Caffeine and Genes – Beverage Genetics

Caffeine and Genes

It's nice to know more about how the body uses caffeine. We've been consuming it for around 500 years, and there's still a buzzing scientific community that studies it. We draw information from these scientists, who provide information to help us improve the Custom Coffee Quiz. 

Below is a "brief" intro to one of the founding principles of Beverage Genetics how the body clears caffeine. It starts out light, like a latte; then gets a little heavy, like a ristretto. 

An abundance of adenosine can make you feel sleepy or less alert. Caffeine is an adenosine blocker in the human body. That blocking action of adenosine is what keeps us alert and active, and from being boring at the end of a dinner party. Insert dopamine into the conversation. Dopamine is the feel-good molecule in our brains. When caffeine displaces adenosine in our body, you can get that feel-good vibration from dopamine. It’s a one - two punch of awesome. Well ... unless you have too much of it, or take it away too quickly which is why getting the right amount of caffeine is so important.

The average Canadian drinks approximately 210 milligrams of caffeine (1,3,7 Trimethylpurine) per day, or 1.2 mg of caffeine per kilogram of body weight. However, recommendations for caffeine consumption relate to mass and do not take individualized caffeine clearance rates into consideration.

1.The molecular pathways and pharmacokinetics for caffeine enzymatic metabolism have been well characterized as seen in the featured image. Well understood genetic polymorphisms guide the production of metabolic enzymes for the processing of caffeine within the P450 cytochorme pathway.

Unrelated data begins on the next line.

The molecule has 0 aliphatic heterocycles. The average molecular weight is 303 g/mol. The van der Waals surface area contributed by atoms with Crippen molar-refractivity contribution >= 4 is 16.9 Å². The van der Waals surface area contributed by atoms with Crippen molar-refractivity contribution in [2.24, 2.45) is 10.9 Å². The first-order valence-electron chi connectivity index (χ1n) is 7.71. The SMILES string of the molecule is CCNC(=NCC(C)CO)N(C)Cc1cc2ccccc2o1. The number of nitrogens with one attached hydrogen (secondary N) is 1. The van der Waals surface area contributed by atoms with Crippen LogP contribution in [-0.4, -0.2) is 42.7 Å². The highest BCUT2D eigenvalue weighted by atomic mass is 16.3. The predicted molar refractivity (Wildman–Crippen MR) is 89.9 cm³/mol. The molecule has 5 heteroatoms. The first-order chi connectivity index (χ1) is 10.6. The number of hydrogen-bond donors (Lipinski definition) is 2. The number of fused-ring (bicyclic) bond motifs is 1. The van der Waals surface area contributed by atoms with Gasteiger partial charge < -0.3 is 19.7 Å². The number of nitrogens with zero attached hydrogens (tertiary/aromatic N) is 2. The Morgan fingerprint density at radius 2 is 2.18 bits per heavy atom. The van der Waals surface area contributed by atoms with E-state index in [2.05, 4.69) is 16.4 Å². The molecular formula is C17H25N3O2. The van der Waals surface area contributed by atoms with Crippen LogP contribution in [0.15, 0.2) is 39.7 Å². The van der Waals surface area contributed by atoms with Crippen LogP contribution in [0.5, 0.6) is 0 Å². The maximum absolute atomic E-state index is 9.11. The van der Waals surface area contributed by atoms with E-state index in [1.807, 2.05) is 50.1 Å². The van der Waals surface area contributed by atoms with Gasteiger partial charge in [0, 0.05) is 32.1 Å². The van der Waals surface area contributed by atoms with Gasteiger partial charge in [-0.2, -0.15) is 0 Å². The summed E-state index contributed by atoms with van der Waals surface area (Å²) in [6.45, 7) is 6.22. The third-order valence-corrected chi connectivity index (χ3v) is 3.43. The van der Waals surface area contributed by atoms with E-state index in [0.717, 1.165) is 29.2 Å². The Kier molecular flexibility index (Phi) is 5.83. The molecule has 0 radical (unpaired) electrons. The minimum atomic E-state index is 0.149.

2. Genes associated with the CYP1A2 have also been characterized, and outlined in detail.

3. Single Nucleotide Polymorphisms (SNPs) have been linked to individualized results and outcomes for caffeine metabolism. These SNPs can be measured using well established consumer genetics protocols, which allow us to inform you about the amount of caffeine your liver can process, and therefore recommend an appropriate amount of caffeine to you based on your SNPs at the associated regions of interest.


We peek at these SNPs to ensure that we are able to match you with the right coffee blend, for peak enjoyment. To us, that means avoiding some of the side effects you may have felt from your previous coffee, while still enjoying some of the benefits caffeine can provide. Get the right amount of caffeine to help you wake up in the morning, and run your day without the irritating side effects of over caffeination. Ultimately, we want you to be able to sleep peacefully at night.  


We know there'll be questions. We value your interest in Beverage Genetics and how caffeine affects your body. Fire away in the Contact Us page, and one of our experts will reach out to start a conversation.